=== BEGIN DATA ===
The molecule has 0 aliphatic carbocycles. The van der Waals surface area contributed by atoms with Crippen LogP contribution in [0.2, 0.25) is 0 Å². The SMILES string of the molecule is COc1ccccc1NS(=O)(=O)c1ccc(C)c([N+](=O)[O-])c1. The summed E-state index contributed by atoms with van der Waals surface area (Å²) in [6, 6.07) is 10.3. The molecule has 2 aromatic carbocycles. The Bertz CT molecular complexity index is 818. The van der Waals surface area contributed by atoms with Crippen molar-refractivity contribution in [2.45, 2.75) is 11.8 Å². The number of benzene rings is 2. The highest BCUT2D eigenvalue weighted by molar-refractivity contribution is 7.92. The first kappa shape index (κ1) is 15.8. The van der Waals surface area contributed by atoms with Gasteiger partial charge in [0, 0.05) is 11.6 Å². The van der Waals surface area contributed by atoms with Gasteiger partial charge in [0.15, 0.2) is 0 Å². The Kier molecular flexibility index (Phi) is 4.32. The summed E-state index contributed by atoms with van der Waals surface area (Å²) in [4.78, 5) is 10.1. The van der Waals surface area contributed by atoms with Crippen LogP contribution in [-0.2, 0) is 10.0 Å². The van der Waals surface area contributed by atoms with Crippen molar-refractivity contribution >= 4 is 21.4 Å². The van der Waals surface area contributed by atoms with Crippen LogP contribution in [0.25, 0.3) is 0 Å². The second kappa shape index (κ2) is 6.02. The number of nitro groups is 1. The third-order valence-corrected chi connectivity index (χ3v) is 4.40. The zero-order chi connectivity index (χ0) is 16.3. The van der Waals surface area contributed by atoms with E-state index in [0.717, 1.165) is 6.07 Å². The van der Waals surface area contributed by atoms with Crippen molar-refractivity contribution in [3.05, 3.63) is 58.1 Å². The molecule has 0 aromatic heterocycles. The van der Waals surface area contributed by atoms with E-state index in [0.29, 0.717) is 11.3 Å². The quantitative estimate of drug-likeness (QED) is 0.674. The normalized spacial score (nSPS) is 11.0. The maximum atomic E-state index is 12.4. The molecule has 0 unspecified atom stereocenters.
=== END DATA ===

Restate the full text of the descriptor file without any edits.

The molecule has 0 aliphatic carbocycles. The van der Waals surface area contributed by atoms with Crippen LogP contribution in [0.2, 0.25) is 0 Å². The SMILES string of the molecule is COc1ccccc1NS(=O)(=O)c1ccc(C)c([N+](=O)[O-])c1. The summed E-state index contributed by atoms with van der Waals surface area (Å²) in [6, 6.07) is 10.3. The molecule has 2 aromatic carbocycles. The Bertz CT molecular complexity index is 818. The van der Waals surface area contributed by atoms with Crippen molar-refractivity contribution in [2.45, 2.75) is 11.8 Å². The number of benzene rings is 2. The highest BCUT2D eigenvalue weighted by molar-refractivity contribution is 7.92. The first kappa shape index (κ1) is 15.8. The van der Waals surface area contributed by atoms with Gasteiger partial charge in [0, 0.05) is 11.6 Å². The van der Waals surface area contributed by atoms with Gasteiger partial charge in [0.15, 0.2) is 0 Å². The Kier molecular flexibility index (Phi) is 4.32. The summed E-state index contributed by atoms with van der Waals surface area (Å²) in [4.78, 5) is 10.1. The van der Waals surface area contributed by atoms with Crippen LogP contribution in [-0.2, 0) is 10.0 Å². The van der Waals surface area contributed by atoms with Crippen molar-refractivity contribution >= 4 is 21.4 Å². The van der Waals surface area contributed by atoms with Crippen LogP contribution in [0.25, 0.3) is 0 Å². The second kappa shape index (κ2) is 6.02. The number of nitro groups is 1. The third-order valence-corrected chi connectivity index (χ3v) is 4.40. The zero-order chi connectivity index (χ0) is 16.3. The van der Waals surface area contributed by atoms with E-state index in [0.717, 1.165) is 6.07 Å². The van der Waals surface area contributed by atoms with Crippen molar-refractivity contribution in [3.05, 3.63) is 58.1 Å². The molecule has 0 aromatic heterocycles. The van der Waals surface area contributed by atoms with E-state index in [0.29, 0.717) is 11.3 Å². The quantitative estimate of drug-likeness (QED) is 0.674. The normalized spacial score (nSPS) is 11.0. The maximum atomic E-state index is 12.4. The molecule has 0 unspecified atom stereocenters.